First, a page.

Leaders committed to organizational integrity set a higher standard. They direct corporate actions and goals and assist in shaping relationships and decisions based on mission, vision, and core values. In addition, they define and give life to an organization's guiding values, create an environment that supports ethically sound behavior, and instill a sense of shared accountability among employees and all those associated with the organization.5 Integrity is achieved when an organization's actions are consistent with its character; the greater the consistency between the organization's character and actions, the greater the integrity.6
Value Tensions Leaders Face
The root of the word "integrity" means "to hold together." Leaders committed to integrity must demonstrate the ability "to hold together" — to balance — various, sometimes conflicting, values.7 Currently, healthcare leaders juggle several values that are the source of conflict.
Hippocratic Tradition and Population-Based Healthcare
The goal of the Hippocratic tradition, defined as the covenant between a physician and patient, is to maximize the health of the individual. The goal of population-based healthcare, however, is to maximize the health of the population.
Both the Hippocratic tradition and population-based healthcare are important to the delivery and reception of healthcare. The leader's responsibility is to uphold both values, encouraging providers to foster the caregiver-patient relationship while assuring the fair distribution of resources in the community.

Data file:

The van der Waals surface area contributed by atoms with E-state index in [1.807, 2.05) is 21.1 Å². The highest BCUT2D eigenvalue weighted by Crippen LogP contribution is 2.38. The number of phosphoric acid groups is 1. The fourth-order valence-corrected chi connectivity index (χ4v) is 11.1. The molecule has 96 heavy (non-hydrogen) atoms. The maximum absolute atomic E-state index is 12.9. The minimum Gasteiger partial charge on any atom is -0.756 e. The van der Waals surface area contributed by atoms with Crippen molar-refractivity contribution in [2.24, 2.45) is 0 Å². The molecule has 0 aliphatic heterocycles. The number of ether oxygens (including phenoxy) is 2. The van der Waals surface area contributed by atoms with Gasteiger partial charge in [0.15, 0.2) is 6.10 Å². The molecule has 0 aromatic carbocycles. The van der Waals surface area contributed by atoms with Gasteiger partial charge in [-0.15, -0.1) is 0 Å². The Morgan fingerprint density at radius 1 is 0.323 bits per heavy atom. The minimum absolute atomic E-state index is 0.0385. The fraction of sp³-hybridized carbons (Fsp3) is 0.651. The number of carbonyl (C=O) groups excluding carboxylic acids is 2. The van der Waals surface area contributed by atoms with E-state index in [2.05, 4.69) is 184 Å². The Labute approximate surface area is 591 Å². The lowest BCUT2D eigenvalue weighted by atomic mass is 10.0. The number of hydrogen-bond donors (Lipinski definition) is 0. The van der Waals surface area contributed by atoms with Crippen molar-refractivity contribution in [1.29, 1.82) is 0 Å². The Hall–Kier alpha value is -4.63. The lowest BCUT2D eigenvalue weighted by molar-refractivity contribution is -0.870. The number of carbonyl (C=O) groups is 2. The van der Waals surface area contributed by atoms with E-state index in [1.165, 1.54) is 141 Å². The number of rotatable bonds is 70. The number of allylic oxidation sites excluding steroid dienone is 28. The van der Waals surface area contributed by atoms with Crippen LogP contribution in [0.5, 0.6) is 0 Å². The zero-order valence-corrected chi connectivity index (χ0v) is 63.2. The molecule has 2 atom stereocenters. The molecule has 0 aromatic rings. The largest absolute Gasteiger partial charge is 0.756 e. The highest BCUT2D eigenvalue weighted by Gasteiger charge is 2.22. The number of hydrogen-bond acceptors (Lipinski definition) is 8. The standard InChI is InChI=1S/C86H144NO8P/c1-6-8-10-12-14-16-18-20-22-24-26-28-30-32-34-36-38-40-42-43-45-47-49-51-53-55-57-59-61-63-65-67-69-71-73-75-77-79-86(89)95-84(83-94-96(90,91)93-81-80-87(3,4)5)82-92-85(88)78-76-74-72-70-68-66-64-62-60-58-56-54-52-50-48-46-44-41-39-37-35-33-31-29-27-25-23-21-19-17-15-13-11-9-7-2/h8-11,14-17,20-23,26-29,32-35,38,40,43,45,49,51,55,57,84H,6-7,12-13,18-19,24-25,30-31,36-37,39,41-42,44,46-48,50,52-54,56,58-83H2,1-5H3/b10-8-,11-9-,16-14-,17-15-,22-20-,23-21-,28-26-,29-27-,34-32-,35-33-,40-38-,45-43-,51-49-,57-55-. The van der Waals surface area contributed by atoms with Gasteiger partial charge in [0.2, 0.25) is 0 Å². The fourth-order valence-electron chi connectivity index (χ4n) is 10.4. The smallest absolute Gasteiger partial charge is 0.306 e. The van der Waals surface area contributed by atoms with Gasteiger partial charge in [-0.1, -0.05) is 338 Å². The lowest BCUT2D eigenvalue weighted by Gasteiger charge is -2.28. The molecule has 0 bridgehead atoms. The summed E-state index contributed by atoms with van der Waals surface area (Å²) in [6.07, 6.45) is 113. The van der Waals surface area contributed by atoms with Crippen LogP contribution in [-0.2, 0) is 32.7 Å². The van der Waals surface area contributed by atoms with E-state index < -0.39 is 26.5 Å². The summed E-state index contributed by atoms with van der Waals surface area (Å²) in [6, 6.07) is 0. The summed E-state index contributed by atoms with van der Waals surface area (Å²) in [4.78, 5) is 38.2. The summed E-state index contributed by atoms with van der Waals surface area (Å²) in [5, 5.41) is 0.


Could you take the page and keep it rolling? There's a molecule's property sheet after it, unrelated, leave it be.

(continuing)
Caring for Patients and Families and Containing Costs
Few healthcare leaders would argue that the value of patient care is at times in tension with the value of resource stewardship. (Delays in access and failure to disclose information are examples of serious breaches of care.) Several ethical considerations can help balance the two values.
First, rationing, a frequently used method to control expenditures, must be an explicit process with attention to ethical criteria. Charles Dougherty says that "rationing should:
- Be done in the context of universal coverage for basic care
- Serve the common good
- Protect those who are most vulnerable
- Guard such important intangibles as caring and trust
- Set priorities openly and avoid insidious discrimination
- Observe the Golden Rule, meaning those who ration must themselves be subject to rationing."8
Second, clinical practice should not be compromised for financial gain. Third, treatment allocation decisions will be based on evolving, and, at times, incomplete, clinical, scientific, and financial evidence. Fourth, high-quality care will be defined in terms of patient satisfaction, outcomes, and cost-benefit analysis.9
To lead with integrity is to delve into innovative processes and decision-making models that endorse both the care of patients and good stewardship.
Competition and Collaboration